Newspaper headlines: Flood fallout, 'marriage tax', Corbyn debate and Eurovision entry
"Budget cuts intensified the impact of floods" is the headline for the Independent, which reports that what it calls a senior official warned two months ago that cuts would lead to the scrapping of defences in Yorkshire.
"Dam you, Cam" is the verdict of the Mirror, which says the "crocodile tears from the PR PM" cannot hide his culpability for cuts in flood defence spending.
The Telegraph, though, believes it is time for a realistic debate on how much the country can afford to spend on this, and other vital infrastructure.
Beneath a picture of an RAF Chinook flying across a flooded area of York, the Times focuses on what it calls the "billion pound bill" facing families unable to insure their homes before the floods.
Insurers, it says, have come under attack for taking too long to implement a new government-backed initiative designed to reduce the cost of cover in high-risk areas.
"Figures show 10,000 homes built on floodplains each year" is the main headline for the Financial Times, following its own analysis of official data.
The Guardian, which is among several papers to picture David Cameron walking through flood water in York, leads with a warning that thousands of families and businesses face financial ruin due to inadequate or non-existent insurance.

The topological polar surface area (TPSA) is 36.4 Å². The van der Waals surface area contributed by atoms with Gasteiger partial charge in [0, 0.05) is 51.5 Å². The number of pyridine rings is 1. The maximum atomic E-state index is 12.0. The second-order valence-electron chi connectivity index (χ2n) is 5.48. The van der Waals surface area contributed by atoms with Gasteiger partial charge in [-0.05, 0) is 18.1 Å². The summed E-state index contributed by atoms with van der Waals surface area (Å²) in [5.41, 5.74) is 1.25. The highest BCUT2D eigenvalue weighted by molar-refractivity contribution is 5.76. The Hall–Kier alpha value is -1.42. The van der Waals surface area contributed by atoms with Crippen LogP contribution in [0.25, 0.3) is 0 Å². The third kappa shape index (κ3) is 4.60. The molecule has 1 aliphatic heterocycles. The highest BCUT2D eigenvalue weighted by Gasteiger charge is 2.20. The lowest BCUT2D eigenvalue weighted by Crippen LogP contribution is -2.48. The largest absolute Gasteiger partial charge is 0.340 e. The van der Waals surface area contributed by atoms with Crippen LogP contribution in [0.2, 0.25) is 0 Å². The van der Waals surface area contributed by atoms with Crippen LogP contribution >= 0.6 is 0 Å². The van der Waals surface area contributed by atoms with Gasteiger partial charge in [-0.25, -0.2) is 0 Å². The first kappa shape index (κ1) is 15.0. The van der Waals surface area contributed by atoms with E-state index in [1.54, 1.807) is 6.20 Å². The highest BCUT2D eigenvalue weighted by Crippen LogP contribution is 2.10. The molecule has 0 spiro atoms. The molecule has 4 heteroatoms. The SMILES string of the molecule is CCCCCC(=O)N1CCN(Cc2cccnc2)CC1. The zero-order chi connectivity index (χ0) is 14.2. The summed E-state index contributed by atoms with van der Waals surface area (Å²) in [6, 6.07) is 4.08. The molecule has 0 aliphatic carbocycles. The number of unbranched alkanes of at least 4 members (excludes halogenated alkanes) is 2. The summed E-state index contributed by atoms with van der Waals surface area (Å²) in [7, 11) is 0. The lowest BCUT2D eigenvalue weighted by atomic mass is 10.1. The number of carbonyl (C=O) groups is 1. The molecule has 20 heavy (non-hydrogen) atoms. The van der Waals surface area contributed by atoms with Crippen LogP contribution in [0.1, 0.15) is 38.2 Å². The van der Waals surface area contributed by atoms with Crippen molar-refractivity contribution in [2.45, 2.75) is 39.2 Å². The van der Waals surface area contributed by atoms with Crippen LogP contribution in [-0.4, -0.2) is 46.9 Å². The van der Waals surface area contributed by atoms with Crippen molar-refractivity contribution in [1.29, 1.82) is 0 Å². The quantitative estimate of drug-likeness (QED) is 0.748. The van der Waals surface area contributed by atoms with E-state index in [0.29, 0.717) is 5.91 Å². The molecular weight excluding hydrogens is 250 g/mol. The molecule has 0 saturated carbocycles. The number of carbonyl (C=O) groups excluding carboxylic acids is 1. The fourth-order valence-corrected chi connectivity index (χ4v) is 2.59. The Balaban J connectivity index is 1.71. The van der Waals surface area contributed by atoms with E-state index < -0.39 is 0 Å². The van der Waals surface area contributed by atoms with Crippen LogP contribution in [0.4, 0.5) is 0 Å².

Many papers again call for money to be diverted from the foreign aid budget.
The Daily Mail says new estimates suggest the costs of this month's disaster in Cumbria, Yorkshire and Lancashire could be up to £5.8bn - "exactly what we're giving to fight global warming overseas".
"Stamp duty change 'a tax on marriage'" is a headline for the Daily Telegraph after it emerged spouses will be treated as one if they buy a second home - and face an increased stamp duty levy - while unmarried couples could put a property in each of their names.
The co-editor of the Conservative Woman website, Laura Perrins, tells the paper it is "another outrageous example of marriage being penalised in the tax system".
With the headline "get rid of Corbyn or we'll quit", the Daily Mail carries a warning from an unnamed shadow cabinet minister that dozens of moderate Labour MPs will leave Parliament unless Jeremy Corbyn is removed as leader.
The source says, despite the talk of de-selection, the real issue will be those who should be looking at ministerial careers "just giving up" - leaving the left in charge.
"Corbyn challenges Cameron to annual TV debate" is the lead story for the Independent, which says the Labour leader wants a cross-party debate on the dominant issues of the year - and to allow leaders to be questioned by voters.
Mr Corbyn tells the paper it would help the public to "engage more in politics". For the Independent, it "could be just the thing to reawaken public interest in politics".
A Downing Street source says it would be prepared to look at formal proposals.
The Guardian reports on what it calls "a blow to the big four supermarkets", with online retailer Amazon telling the paper it is planning a rapid expansion to its grocery service.
But the paper says, despite its growth, the company's UK boss Christopher North could not confirm if it would pay more corporation tax.
And finally, the Times examines a rather unlikely contender for Britain's next Eurovision entry - a group describing itself as "the world's only parliamentary rock band".
MP4 combines Labour shadow minister Kevin Brennan, veteran Conservative Sir Greg Knight and former Labour MP Ian Cawsey with the experience of the SNP's Pete Wishart - a former member of Scottish Celtic rock group Runrig.
He believes they would have "a good shot". "Even Chris Grayling is a big supporter," he tells the paper.